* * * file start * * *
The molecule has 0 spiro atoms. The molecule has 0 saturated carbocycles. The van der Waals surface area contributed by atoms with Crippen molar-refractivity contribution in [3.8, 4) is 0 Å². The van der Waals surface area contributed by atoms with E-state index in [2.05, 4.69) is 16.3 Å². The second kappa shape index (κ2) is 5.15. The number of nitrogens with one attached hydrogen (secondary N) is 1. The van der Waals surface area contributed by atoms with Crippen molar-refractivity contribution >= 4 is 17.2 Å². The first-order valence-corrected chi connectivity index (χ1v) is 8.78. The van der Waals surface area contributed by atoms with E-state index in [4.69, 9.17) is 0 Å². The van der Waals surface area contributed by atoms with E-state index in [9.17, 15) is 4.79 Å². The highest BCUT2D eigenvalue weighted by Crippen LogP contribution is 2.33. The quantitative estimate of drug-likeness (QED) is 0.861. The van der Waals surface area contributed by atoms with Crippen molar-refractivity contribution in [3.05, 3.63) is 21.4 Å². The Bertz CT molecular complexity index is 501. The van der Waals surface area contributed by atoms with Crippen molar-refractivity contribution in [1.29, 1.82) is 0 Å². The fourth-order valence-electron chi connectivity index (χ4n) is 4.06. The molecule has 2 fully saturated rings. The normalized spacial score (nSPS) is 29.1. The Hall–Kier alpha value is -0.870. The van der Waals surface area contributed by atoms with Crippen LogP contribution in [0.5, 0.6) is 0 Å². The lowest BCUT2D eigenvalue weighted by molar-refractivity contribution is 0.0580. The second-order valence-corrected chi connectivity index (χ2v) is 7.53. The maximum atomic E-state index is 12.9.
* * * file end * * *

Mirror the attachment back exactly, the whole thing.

The molecule has 0 spiro atoms. The molecule has 0 saturated carbocycles. The van der Waals surface area contributed by atoms with Crippen molar-refractivity contribution in [3.8, 4) is 0 Å². The van der Waals surface area contributed by atoms with E-state index in [2.05, 4.69) is 16.3 Å². The second kappa shape index (κ2) is 5.15. The number of nitrogens with one attached hydrogen (secondary N) is 1. The van der Waals surface area contributed by atoms with Crippen molar-refractivity contribution >= 4 is 17.2 Å². The first-order valence-corrected chi connectivity index (χ1v) is 8.78. The van der Waals surface area contributed by atoms with E-state index in [4.69, 9.17) is 0 Å². The van der Waals surface area contributed by atoms with E-state index in [9.17, 15) is 4.79 Å². The highest BCUT2D eigenvalue weighted by Crippen LogP contribution is 2.33. The quantitative estimate of drug-likeness (QED) is 0.861. The van der Waals surface area contributed by atoms with Crippen molar-refractivity contribution in [3.05, 3.63) is 21.4 Å². The Bertz CT molecular complexity index is 501. The van der Waals surface area contributed by atoms with Crippen molar-refractivity contribution in [1.29, 1.82) is 0 Å². The fourth-order valence-electron chi connectivity index (χ4n) is 4.06. The molecule has 2 fully saturated rings. The normalized spacial score (nSPS) is 29.1. The Hall–Kier alpha value is -0.870. The van der Waals surface area contributed by atoms with Crippen LogP contribution in [0.5, 0.6) is 0 Å². The lowest BCUT2D eigenvalue weighted by molar-refractivity contribution is 0.0580. The second-order valence-corrected chi connectivity index (χ2v) is 7.53. The maximum atomic E-state index is 12.9.